Reading: John Leonard, When the Kissing Had to Stop

Moving: none yet, but it's 6:12 in the morning

Watching: About to watch "Grave," the season finale of Buffy episode 6, thanks to Jessie.

House: About to iron shirts for RDC while watching "Grave."

Listening: [later] Don Giovanni

The very picture of a contented cockatiel glad to be home, one-legged and backward-headed and under the table on a lap where he belongs.

5 January 2003: Hair

Well, it's done. The decision part of it, that is. Not the actual amputation. I am giving 12 inches of hair to Locks of Love, which makes wigs for children with medical hair loss.

Over Christmas I met, for the first time, someone who's been friends with my mother-in-law for almost 30 years. For a time they lived together, and her oldest child was a sister to RDC. Years later, with a second husband, she had another daughter and a son. She now has brain cancer and a grim prognosis. The day we arrived, she was barely conscious, though she smiled when RDC came into her field of view; the day before we left, she was back at home, eating and walking and talking though her cognitive ability remains impaired: a respite, but of what duration no one knows.

(It was with her second daughter, who is 18, that I had a profound senior moment. This young woman is all Nine Inch Nails, Tim Burton, David Bowie, and Hot Topic. She wears her hair in a chin-length, red bob, very flattering. When we visited on New Year's Day I thought she had a severe case of bed-head: her front hair still swung before her face, but the back hair, which is much shorter, was spikey. Um, no, that's the look, she said; it was deliberate. Oh.)

(Speaking of senior moments, my stepsisterinlaw's alias is now Halley because, she told me, that was the other possibility for her name rather than her extremely popular one.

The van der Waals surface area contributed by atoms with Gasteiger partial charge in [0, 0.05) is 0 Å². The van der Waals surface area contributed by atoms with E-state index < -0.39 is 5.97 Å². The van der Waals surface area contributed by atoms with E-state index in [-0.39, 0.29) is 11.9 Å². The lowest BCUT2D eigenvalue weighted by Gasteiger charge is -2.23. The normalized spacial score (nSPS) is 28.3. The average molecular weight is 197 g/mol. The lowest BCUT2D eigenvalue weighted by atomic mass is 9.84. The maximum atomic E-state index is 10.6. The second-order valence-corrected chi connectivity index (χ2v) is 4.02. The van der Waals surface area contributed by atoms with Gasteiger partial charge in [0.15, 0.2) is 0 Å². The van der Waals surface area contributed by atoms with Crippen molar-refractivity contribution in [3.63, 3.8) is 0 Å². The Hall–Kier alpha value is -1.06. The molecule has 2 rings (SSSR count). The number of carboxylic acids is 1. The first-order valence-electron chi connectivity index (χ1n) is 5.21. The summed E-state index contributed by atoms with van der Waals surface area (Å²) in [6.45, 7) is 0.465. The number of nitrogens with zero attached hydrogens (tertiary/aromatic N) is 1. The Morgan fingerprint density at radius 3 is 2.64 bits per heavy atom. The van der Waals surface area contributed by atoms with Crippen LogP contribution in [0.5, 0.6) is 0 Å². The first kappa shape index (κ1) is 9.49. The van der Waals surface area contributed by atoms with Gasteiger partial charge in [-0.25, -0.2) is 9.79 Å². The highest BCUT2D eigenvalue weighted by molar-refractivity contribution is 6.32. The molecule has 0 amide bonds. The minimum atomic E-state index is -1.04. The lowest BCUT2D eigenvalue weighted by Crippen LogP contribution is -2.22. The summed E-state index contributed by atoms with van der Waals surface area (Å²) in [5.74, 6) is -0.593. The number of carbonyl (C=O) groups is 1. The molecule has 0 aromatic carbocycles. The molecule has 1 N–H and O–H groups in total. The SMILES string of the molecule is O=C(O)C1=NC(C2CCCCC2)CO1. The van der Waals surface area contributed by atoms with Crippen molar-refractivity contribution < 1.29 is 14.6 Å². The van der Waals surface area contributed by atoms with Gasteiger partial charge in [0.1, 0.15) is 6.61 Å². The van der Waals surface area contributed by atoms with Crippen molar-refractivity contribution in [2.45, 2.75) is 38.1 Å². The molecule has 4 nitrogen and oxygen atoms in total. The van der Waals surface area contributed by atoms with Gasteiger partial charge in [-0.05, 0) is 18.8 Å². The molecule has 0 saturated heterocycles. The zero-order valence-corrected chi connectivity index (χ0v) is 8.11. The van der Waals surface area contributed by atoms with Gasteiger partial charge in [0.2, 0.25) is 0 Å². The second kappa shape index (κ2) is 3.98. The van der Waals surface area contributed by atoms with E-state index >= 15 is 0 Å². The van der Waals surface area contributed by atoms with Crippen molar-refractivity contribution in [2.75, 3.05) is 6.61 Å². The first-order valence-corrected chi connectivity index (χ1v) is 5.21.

"Halley?" I repeated, realizing. "You were born in 1986?" I squeaked. The year I saw the comet, the year I graduated from high school.)

(Apparently I was a prepubescent boy at the movies, though: Halley declined to come with us because she'd already seen it and the older two daughters found it boring or too much changed from the book, but the 11-year-old son, RDC2, who will be nine in March, and I all liked "The Two Towers.")

Anyway, my braid is finally as long as I want it, well past my bra strap, but my hair loose is just ridiculous. To my waistband, which I stubbornly, outmodedly continue to wear at my waist. It takes an unreasonably long time to braid. After a good swim or especially while body-surfing, the sopping wet braid, even tightly woven, migrates across my scalp.

Watching DMB care for her friend--swabbing out her mouth when she couldn't have liquids, brushing her hair; and feeling the powerful grasp of a woman at that point mostly unresponsive; and getting to know her husband and her amazingly resilient children; and seeing, over a period of days, the woman regain consciousness, some motor control, and limited speech; all this was profoundly stirring. And what the hell, I can't give blood anymore.

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